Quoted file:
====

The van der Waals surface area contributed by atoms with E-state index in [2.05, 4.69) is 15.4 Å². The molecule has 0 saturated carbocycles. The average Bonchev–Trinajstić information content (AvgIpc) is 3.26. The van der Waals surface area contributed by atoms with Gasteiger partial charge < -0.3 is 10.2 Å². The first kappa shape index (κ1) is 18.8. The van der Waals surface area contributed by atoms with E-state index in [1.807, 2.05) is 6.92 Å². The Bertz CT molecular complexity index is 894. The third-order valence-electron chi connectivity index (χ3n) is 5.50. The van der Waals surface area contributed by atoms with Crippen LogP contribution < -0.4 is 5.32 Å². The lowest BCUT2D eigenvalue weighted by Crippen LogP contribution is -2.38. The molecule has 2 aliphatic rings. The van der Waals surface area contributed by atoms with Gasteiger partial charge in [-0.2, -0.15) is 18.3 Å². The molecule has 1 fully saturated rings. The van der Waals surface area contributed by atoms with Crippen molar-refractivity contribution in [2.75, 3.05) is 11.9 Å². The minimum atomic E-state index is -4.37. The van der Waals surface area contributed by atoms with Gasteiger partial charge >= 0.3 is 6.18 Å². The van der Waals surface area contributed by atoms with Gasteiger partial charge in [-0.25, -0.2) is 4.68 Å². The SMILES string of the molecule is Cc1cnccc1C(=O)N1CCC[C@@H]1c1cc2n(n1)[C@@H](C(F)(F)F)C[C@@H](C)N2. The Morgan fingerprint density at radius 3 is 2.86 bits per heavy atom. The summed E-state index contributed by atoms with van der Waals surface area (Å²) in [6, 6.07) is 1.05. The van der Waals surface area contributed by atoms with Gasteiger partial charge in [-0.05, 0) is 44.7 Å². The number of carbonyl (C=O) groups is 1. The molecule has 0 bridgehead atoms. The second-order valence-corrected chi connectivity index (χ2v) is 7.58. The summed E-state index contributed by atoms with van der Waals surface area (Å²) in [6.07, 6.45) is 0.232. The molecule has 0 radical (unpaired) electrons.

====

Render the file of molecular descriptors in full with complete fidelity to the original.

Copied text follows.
The van der Waals surface area contributed by atoms with E-state index in [2.05, 4.69) is 15.4 Å². The molecule has 0 saturated carbocycles. The average Bonchev–Trinajstić information content (AvgIpc) is 3.26. The van der Waals surface area contributed by atoms with Gasteiger partial charge < -0.3 is 10.2 Å². The first kappa shape index (κ1) is 18.8. The van der Waals surface area contributed by atoms with E-state index in [1.807, 2.05) is 6.92 Å². The Bertz CT molecular complexity index is 894. The third-order valence-electron chi connectivity index (χ3n) is 5.50. The van der Waals surface area contributed by atoms with Crippen LogP contribution < -0.4 is 5.32 Å². The lowest BCUT2D eigenvalue weighted by Crippen LogP contribution is -2.38. The molecule has 2 aliphatic rings. The van der Waals surface area contributed by atoms with Gasteiger partial charge in [-0.2, -0.15) is 18.3 Å². The molecule has 1 fully saturated rings. The van der Waals surface area contributed by atoms with Crippen molar-refractivity contribution in [2.75, 3.05) is 11.9 Å². The minimum atomic E-state index is -4.37. The van der Waals surface area contributed by atoms with Gasteiger partial charge >= 0.3 is 6.18 Å². The van der Waals surface area contributed by atoms with Gasteiger partial charge in [-0.25, -0.2) is 4.68 Å². The SMILES string of the molecule is Cc1cnccc1C(=O)N1CCC[C@@H]1c1cc2n(n1)[C@@H](C(F)(F)F)C[C@@H](C)N2. The Morgan fingerprint density at radius 3 is 2.86 bits per heavy atom. The summed E-state index contributed by atoms with van der Waals surface area (Å²) in [6, 6.07) is 1.05. The van der Waals surface area contributed by atoms with Gasteiger partial charge in [-0.05, 0) is 44.7 Å². The number of carbonyl (C=O) groups is 1. The molecule has 0 bridgehead atoms. The second-order valence-corrected chi connectivity index (χ2v) is 7.58. The summed E-state index contributed by atoms with van der Waals surface area (Å²) in [6.07, 6.45) is 0.232. The molecule has 0 radical (unpaired) electrons.